"When are we going to meet your fiancee?" Mom asked.

  "Soon."

  "I think you should have a huge wedding. Like Khloe and Lamar's."

  Myron looked a question at his father. Dad said by way of explanation: "Khloe Kardashian."

  "And," Mom added, "Kris and Bruce got to meet Lamar before the wedding and he and Khloe barely knew each other! You've known Terese for, what, ten years."

  "Something like that."

  "So where are you going to live?" Mom asked.

  Dad said, "Ellen," in that voice.

  "Shush, you. Where?"

  "I don't know," Myron said.

  "I'm not butting in," she began, which was nothing if not a prequel to butting in, "but I wouldn't keep our old house anymore. I mean, don't live there. It'd just be bizarre, the whole attachment thing. You'll need a place of your own, someplace new."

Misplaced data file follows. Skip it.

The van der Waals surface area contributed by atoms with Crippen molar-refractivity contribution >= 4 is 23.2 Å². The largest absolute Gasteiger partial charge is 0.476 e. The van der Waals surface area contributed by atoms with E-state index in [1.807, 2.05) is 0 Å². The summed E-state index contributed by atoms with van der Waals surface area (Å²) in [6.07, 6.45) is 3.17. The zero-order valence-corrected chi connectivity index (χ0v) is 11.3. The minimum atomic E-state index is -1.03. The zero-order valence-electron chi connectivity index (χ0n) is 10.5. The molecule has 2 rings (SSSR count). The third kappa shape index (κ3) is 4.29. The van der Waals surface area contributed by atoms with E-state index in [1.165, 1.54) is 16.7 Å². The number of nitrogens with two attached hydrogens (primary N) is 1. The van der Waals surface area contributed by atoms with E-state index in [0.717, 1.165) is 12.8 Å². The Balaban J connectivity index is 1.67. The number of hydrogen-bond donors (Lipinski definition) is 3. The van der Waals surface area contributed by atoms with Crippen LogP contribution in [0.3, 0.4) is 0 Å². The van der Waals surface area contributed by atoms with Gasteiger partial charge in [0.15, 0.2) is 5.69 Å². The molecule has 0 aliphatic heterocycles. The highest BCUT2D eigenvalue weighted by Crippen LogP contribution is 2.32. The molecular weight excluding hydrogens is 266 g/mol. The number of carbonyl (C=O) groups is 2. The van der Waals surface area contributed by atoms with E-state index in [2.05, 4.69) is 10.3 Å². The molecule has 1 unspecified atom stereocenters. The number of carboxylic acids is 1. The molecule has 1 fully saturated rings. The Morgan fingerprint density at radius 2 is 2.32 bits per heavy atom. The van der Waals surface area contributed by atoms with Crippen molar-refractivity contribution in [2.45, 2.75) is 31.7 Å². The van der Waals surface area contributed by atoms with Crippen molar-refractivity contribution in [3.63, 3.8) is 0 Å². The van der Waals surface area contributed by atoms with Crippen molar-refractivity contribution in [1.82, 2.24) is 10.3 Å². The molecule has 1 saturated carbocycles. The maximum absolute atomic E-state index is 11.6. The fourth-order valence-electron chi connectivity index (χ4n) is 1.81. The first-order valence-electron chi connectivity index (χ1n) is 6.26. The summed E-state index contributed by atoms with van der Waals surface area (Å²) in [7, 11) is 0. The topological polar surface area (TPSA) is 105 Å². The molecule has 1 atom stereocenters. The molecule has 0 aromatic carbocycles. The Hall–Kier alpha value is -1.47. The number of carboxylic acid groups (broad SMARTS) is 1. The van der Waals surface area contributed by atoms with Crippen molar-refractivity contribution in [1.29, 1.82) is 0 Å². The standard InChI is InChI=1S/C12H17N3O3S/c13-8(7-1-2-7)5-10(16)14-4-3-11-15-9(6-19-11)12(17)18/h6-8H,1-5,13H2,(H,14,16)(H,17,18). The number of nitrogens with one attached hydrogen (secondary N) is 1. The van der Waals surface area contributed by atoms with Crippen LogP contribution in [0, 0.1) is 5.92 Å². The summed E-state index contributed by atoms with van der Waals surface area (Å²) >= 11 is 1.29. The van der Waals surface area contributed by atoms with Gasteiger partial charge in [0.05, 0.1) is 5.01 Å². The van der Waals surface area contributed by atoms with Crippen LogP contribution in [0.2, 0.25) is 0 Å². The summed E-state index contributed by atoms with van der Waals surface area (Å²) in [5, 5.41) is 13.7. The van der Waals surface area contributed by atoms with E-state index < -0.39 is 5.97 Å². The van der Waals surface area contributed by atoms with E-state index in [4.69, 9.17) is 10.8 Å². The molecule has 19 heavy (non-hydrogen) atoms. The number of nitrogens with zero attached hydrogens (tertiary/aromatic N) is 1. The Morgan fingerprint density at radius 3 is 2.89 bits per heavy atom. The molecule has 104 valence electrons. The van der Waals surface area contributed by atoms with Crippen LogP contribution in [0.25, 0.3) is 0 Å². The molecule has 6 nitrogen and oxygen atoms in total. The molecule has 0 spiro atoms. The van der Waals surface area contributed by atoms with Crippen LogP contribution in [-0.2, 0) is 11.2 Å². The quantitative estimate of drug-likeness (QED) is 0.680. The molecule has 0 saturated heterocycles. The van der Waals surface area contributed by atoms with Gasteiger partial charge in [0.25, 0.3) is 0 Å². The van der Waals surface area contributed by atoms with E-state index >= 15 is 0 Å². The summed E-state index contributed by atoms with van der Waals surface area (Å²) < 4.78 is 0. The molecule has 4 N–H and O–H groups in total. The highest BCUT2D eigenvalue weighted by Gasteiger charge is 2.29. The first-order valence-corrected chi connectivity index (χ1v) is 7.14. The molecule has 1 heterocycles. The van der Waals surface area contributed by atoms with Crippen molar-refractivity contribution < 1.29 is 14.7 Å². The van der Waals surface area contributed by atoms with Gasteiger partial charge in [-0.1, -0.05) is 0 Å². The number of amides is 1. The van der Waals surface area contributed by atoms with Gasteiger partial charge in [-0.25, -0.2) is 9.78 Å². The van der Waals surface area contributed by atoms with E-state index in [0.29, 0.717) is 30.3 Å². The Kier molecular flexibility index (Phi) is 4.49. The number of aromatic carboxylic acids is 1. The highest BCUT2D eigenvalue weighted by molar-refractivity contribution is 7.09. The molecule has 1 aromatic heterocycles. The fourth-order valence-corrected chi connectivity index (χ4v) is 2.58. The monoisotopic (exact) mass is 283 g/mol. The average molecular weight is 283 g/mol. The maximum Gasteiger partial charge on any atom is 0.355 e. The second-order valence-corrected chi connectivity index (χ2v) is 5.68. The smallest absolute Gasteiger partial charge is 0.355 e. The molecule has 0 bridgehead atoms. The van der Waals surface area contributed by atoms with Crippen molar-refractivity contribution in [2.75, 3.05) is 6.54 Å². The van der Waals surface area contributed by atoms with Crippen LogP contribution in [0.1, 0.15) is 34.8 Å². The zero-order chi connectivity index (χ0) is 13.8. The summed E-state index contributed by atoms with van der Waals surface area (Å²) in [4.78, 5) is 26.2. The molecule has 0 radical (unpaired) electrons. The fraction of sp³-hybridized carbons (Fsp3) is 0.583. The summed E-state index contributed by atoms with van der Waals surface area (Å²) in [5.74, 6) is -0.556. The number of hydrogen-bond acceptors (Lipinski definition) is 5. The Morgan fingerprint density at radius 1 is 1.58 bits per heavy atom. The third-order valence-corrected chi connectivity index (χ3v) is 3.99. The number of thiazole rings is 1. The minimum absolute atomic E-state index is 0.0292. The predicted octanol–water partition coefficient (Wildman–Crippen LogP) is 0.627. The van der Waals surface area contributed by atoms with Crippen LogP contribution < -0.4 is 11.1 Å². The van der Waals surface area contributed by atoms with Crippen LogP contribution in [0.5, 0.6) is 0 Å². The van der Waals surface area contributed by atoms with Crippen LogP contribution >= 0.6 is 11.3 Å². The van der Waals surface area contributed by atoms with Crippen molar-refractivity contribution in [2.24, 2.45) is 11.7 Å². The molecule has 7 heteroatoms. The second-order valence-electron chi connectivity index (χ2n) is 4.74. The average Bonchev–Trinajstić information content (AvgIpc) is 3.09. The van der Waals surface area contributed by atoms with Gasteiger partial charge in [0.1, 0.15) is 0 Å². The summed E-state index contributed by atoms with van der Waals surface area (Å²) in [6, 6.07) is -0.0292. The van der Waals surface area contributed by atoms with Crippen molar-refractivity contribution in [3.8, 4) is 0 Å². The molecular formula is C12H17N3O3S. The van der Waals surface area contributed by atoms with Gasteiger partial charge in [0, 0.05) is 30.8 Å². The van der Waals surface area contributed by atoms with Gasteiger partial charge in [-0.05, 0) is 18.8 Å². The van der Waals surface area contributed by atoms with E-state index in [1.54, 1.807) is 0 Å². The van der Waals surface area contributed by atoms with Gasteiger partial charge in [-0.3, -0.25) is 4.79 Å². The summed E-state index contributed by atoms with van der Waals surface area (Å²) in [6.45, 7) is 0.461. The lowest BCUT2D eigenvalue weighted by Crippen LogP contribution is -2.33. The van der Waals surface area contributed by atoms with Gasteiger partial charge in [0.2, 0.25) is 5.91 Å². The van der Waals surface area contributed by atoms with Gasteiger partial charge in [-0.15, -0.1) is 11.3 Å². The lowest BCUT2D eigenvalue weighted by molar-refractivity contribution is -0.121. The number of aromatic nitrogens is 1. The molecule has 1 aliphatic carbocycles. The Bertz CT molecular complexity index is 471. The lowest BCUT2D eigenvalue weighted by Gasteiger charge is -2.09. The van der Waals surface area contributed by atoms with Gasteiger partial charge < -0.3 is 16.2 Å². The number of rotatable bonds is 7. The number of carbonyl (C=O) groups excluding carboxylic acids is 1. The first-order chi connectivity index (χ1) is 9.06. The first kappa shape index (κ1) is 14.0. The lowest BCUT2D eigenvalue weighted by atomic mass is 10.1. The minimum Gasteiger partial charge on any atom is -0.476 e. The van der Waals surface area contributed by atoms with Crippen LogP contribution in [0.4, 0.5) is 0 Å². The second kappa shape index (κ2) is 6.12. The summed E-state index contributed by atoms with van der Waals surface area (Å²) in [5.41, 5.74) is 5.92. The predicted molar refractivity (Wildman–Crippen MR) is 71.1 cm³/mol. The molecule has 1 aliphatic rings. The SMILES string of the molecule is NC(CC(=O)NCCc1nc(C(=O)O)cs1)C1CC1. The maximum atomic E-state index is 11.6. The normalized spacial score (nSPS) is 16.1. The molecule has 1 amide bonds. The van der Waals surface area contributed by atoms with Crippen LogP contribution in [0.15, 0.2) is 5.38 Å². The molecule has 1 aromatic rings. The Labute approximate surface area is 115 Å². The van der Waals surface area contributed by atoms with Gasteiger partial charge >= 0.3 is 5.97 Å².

Dad: "El . . ."

  "We'll see, Mom."

  "I'm just saying."

  When they'd finished, Myron drove them back home. Mom excused herself, claiming that she was fatigued and wanted to lie down for a bit. "You boys talk." Myron looked at his father, concerned. Dad gave him a look that said not to worry. Dad held up a finger as the door closed. A few moments later, Myron heard the tinny sound belonging, he assumed, to one of the Kardashians saying, "Oh my God, if that dress was, like, any sluttier, it would be taking the walk of shame."

  His father shrugged. "She's obsessed right now. It's harmless."